Fungi in the gut influence health and disease


Wednesday, 28 July, 2021

Fungi in the gut influence health and disease

Bacteria’s role in gut health has received a lot of attention in recent years, but new research published in the journal Nature shows that fungi — another microorganism that lives within us — may be equally important in health and disease.

Fungi thrive in the healthy gut, but the researchers found they can also cause intestinal damage that may contribute to inflammatory bowel disease (IBD). Experiments with mice show that normally, the immune system keeps fungi in check, targeting the microbe when it switches into a state that can cause harm. When the system is off-balance, disease is more likely to occur.

“Fungi have been wholly understudied in part because they are vastly outnumbered by bacteria,” said senior author June Round, professor of pathology at University of Utah Health. She became interested in this line of research after noting that a common medical test for diagnosing Crohn’s disease, a type of IBD, works by detecting antibodies against fungi — and yet, how antibodies affect fungi’s influence on disease had yet to be explored.

To dig deeper, her team searched for the trigger of the immune response. Working with patient samples and carrying out tests with mice, they determined that the yeast Candida albicans — one of the main species of fungi that reside in the human gut — elicited the strongest immune response. Further investigation showed that antibodies zeroed in on elongated fungal cell types called hyphae, specifically binding to proteins called adhesins that help microbes stick to surfaces and become invasive.

Probing the fungi’s role in gut health, the researchers found that mice populated with the yeast in its normal, rounded state remained healthy. In contrast, mice populated with Candida in its invasive form caused intestinal damage that resembled IBD. The results show that normal antibody responses in the gut inhibit disease by recognising the harmful, hyphal form of fungi.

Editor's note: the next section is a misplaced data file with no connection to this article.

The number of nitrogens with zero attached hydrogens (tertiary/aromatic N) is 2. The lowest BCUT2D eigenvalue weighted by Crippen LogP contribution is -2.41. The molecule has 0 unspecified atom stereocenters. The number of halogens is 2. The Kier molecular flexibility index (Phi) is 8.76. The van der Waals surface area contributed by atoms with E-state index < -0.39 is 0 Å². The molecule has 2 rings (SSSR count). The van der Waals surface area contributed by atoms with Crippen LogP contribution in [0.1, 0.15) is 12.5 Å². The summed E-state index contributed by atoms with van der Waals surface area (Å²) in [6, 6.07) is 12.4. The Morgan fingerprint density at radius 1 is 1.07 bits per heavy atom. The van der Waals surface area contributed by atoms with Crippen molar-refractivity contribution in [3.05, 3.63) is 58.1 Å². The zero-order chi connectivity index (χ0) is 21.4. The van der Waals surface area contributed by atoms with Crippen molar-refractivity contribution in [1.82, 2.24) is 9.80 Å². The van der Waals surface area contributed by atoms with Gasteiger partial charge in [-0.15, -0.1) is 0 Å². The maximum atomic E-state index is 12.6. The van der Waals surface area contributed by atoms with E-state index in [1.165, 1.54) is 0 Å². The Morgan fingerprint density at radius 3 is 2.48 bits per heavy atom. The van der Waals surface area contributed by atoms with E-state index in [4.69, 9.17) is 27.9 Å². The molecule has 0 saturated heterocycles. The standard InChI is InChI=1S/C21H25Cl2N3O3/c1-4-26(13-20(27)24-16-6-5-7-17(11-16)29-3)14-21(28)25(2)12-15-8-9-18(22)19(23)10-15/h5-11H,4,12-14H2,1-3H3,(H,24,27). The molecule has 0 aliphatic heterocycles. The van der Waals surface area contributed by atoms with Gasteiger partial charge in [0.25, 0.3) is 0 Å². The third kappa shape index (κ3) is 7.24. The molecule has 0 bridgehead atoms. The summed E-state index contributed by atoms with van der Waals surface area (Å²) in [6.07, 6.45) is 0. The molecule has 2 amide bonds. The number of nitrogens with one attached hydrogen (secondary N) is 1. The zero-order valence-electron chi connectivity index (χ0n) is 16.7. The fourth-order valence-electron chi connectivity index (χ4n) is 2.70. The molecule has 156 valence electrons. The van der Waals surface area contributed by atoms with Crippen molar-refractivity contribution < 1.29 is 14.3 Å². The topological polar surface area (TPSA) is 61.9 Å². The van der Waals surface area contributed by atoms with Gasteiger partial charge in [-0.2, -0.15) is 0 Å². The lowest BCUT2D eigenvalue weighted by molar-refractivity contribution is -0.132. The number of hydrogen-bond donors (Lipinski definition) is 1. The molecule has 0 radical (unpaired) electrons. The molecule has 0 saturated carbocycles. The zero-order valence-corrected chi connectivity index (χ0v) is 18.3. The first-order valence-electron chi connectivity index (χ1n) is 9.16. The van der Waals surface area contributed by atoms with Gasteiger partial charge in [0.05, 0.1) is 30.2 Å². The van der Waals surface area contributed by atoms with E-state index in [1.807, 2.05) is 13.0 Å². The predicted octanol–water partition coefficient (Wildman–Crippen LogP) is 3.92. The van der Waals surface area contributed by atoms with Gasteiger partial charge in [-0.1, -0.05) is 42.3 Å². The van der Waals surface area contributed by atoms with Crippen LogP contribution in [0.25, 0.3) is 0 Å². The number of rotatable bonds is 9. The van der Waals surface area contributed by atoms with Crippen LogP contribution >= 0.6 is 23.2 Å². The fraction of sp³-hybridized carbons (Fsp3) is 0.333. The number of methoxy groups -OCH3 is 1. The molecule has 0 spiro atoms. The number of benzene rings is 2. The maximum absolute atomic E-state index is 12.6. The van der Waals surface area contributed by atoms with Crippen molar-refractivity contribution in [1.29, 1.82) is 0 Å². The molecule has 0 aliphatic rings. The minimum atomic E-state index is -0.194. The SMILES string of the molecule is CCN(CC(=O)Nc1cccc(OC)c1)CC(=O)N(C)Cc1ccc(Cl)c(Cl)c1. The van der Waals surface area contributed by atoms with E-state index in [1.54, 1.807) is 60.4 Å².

IBD isn’t the only health condition associated with fungi. Another is vaginal yeast infections. The researchers determined that a vaccine being investigated as a remedy for yeast infection triggered an immune reaction against adhesin proteins that is similar to the reaction in Crohn’s patients. When inoculated with the vaccine, mice normally prone to an IBD-like condition were less likely to develop disease.

The study shows proof of concept that, one day, vaccines could be used to curb gastrointestinal disease by enhancing natural immune responses that encourage a healthy balance of fungi and other gut microbiota. The researchers are now investigating whether vaccines could help mitigate IBD in people — and whether the same approach can be applied more broadly to shape other microbial communities in the gut.

“We aim to exploit interactions with commensal microbes and the host immune system to harness microbial products for therapies,” Prof Round said.

In addition to implications for disease, the findings also suggest fungi may be important in the healthy gut. Typically, the immune system’s job is to clear infections by getting rid of invasive organisms. In this case, fungi benefit from their interaction with antibodies. The immune reaction prods fungi from their invasive state into their rounded, budding state, which improves their survival in the gut.

“The immune system is constraining Candida to its least pathogenic form,” said Dr Kyla Ost, a postdoctoral researcher in Prof Round’s lab and the study’s lead author. “This is showing us that the communication between host and microbe can be friendly, as opposed to antagonistic, in order to benefit both.”

Image caption: This scanning electron micrograph shows Candida albicans in its pathogenic, hyphal form. Image credit: Vader 1941.

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